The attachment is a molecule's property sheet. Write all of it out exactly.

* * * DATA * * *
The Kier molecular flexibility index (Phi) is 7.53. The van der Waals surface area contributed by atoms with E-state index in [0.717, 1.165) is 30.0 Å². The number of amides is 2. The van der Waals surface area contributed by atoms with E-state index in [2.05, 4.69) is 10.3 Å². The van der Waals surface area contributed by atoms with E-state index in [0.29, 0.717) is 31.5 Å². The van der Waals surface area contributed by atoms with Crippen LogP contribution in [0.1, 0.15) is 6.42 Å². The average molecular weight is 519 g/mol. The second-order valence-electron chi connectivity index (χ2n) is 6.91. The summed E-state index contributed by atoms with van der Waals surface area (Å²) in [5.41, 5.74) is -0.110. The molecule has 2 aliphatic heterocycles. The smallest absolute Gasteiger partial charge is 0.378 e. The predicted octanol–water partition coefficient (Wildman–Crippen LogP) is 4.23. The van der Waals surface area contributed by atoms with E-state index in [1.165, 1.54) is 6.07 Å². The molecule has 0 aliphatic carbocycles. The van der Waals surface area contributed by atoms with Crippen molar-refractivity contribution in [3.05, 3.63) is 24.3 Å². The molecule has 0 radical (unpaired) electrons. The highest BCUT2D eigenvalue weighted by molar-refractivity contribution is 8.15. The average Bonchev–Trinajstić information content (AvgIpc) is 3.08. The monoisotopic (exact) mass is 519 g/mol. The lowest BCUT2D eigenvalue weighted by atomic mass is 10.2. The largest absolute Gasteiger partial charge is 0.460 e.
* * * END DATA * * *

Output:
The Kier molecular flexibility index (Phi) is 7.53. The van der Waals surface area contributed by atoms with E-state index in [0.717, 1.165) is 30.0 Å². The number of amides is 2. The van der Waals surface area contributed by atoms with E-state index in [2.05, 4.69) is 10.3 Å². The van der Waals surface area contributed by atoms with E-state index in [0.29, 0.717) is 31.5 Å². The van der Waals surface area contributed by atoms with Crippen LogP contribution in [0.1, 0.15) is 6.42 Å². The average molecular weight is 519 g/mol. The second-order valence-electron chi connectivity index (χ2n) is 6.91. The summed E-state index contributed by atoms with van der Waals surface area (Å²) in [5.41, 5.74) is -0.110. The molecule has 2 aliphatic heterocycles. The smallest absolute Gasteiger partial charge is 0.378 e. The predicted octanol–water partition coefficient (Wildman–Crippen LogP) is 4.23. The van der Waals surface area contributed by atoms with E-state index in [1.165, 1.54) is 6.07 Å². The molecule has 0 aliphatic carbocycles. The van der Waals surface area contributed by atoms with Crippen molar-refractivity contribution in [3.05, 3.63) is 24.3 Å². The molecule has 0 radical (unpaired) electrons. The highest BCUT2D eigenvalue weighted by molar-refractivity contribution is 8.15. The average Bonchev–Trinajstić information content (AvgIpc) is 3.08. The monoisotopic (exact) mass is 519 g/mol. The lowest BCUT2D eigenvalue weighted by atomic mass is 10.2. The largest absolute Gasteiger partial charge is 0.460 e.